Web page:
Small Business ShowsHow to 'save your customers from themselves' — Matt Easton I Easton...

How to ‘save your customers from themselves’ — Matt Easton I Easton University

When it comes to prospective buyers, you must ask the right questions. According to Matt Easton, Sales Trainer, Consultant, and Founder of Easton University, asking your buyer questions regarding the repercussions of not taking action has power. Therefore, Matt Easton joins us on today’s episode of the Small Business Show to further elaborate.

Easton says that as salespeople, “must stop selling and talk about the repercussions of not acting.” For instance, Easton’s 19-year-old daughter purchased an SUV and left it in their driveway because Easton was concerned about frequent trips between Colorado and Los Angeles. But then, the license plate lost its validity after being left idle for so long. Easton says his family tried to get him to update it, but he wasn’t receptive. As a result, he had to pay $800 in tickets, in addition to purchasing a new license plate. As salespeople, he claimed, “we spend too much time on ‘you have to do this’ and fail to take a few moments to ask the buyer to consider what might happen if they don’t do this.

Instead of asking clients the dreaded question, “what brought you in today?” Easton suggests instead, “what’s the most important thing we need to accomplish today?” He then adds, “we need to save our customers from themselves.” The bulk of the time, clients will arrive with a problem, but salespeople are trained to focus on the features, perks, and general awesomeness of everything, often ignoring the problems. As a result, Easton says, “we must emphasize the consequences of delaying action.”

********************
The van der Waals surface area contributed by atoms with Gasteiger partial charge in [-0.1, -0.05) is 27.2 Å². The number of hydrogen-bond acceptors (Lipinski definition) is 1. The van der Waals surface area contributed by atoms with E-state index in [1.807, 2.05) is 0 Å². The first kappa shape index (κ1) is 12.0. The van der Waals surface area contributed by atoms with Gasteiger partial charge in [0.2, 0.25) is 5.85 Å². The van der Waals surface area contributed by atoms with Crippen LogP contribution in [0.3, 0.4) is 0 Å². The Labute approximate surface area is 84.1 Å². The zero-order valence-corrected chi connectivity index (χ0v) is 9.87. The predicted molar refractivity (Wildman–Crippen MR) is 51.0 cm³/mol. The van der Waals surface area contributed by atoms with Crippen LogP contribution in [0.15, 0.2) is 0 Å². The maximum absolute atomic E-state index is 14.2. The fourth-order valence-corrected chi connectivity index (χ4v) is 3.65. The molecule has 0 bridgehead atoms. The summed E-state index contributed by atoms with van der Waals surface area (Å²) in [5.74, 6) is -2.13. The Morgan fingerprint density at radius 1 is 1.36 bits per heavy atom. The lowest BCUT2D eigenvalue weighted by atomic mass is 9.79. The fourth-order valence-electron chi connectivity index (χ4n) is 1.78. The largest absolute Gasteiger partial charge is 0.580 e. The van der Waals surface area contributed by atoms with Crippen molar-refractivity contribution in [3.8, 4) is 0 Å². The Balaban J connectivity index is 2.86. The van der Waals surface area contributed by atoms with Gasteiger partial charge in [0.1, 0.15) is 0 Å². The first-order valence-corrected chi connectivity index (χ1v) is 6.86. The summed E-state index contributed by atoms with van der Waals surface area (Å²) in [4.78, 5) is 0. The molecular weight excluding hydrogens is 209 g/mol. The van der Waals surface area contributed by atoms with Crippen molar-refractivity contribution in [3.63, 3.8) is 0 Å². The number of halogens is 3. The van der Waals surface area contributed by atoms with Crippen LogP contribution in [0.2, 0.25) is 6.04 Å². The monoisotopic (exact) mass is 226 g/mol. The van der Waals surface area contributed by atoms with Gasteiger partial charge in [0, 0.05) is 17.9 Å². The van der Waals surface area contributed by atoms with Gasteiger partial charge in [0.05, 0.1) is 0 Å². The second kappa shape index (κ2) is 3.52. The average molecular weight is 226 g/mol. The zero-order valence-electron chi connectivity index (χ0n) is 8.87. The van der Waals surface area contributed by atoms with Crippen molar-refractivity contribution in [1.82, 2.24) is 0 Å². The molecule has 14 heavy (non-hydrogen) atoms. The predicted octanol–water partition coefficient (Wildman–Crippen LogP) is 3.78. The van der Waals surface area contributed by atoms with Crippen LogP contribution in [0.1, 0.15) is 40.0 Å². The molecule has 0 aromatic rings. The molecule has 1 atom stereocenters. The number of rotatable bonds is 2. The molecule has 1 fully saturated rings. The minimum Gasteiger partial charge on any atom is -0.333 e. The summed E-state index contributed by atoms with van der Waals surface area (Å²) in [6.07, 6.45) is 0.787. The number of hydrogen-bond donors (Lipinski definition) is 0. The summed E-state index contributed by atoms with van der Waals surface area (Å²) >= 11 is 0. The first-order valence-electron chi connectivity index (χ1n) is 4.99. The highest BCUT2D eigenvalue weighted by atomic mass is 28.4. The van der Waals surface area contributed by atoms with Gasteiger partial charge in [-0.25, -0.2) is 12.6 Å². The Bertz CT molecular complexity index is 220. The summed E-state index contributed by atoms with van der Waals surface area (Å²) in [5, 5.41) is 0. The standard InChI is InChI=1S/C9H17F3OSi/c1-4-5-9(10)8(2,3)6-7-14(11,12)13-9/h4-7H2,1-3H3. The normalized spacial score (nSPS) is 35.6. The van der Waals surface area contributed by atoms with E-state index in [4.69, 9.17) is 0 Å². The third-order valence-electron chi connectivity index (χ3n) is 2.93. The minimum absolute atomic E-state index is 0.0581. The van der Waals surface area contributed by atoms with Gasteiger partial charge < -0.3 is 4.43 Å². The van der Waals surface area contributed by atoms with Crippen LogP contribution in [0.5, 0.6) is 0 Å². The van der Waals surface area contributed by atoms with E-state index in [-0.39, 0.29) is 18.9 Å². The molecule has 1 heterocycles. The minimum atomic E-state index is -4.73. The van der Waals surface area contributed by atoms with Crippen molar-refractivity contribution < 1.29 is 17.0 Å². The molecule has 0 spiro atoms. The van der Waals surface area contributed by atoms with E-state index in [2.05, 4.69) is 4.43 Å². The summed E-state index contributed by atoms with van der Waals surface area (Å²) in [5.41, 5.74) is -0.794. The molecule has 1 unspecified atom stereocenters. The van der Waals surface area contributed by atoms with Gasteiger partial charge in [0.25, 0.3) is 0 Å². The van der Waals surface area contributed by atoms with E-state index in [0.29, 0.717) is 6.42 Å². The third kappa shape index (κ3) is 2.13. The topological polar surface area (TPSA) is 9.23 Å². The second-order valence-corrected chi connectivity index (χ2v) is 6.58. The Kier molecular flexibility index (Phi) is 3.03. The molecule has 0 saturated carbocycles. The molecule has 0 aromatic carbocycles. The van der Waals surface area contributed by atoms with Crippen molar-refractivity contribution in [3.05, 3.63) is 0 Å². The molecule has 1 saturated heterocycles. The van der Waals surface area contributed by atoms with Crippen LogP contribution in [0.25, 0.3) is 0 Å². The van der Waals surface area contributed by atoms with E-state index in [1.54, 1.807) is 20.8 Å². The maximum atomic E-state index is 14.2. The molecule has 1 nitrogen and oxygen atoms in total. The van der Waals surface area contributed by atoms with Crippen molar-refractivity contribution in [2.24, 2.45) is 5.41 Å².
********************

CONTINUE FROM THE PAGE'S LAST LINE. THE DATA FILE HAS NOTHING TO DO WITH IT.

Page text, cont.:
"People take action because of pain." — Matt Easton

To illustrate, if a mother visits a dealership out of concern for a transmission that is nearing the end, but the salesperson is overly pushy and she becomes overwhelmed and leaves, the repercussions of her neglecting the transmission could be that she gets stranded in Atlanta traffic with four children.

Easton urges salespeople to take a different approach. For instance, he claims to be “empathetic and uses logical tonality to better help,” that doesn’t try to oversell. When you calm down and allow them to speak, they’re more inclined to open up and take action now.” When salespeople realize they need to start asking those uncomfortable questions in a skillful way, whether that individual is doing business with them or not, they will leave feeling helped and like you were watching out for their best interest. Which, according to Easton, “will pay dividends for you.” 

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Jaelyn Campbell
Jaelyn Campbell
Jaelyn Campbell is a staff writer/reporter for ASBN. She is a recent honors cum laude graduate with a BFA in Mass Media from Valdosta State University. Jaelyn is an enthusiastic creator with more than four years of experience in corporate communications, editing, broadcasting, and writing. Her articles in The Spectator, her hometown newspaper, changed how people perceive virtual reality. She connects her readers to the facts while providing them a voice to understand the challenges of being an entrepreneur in the digital world.

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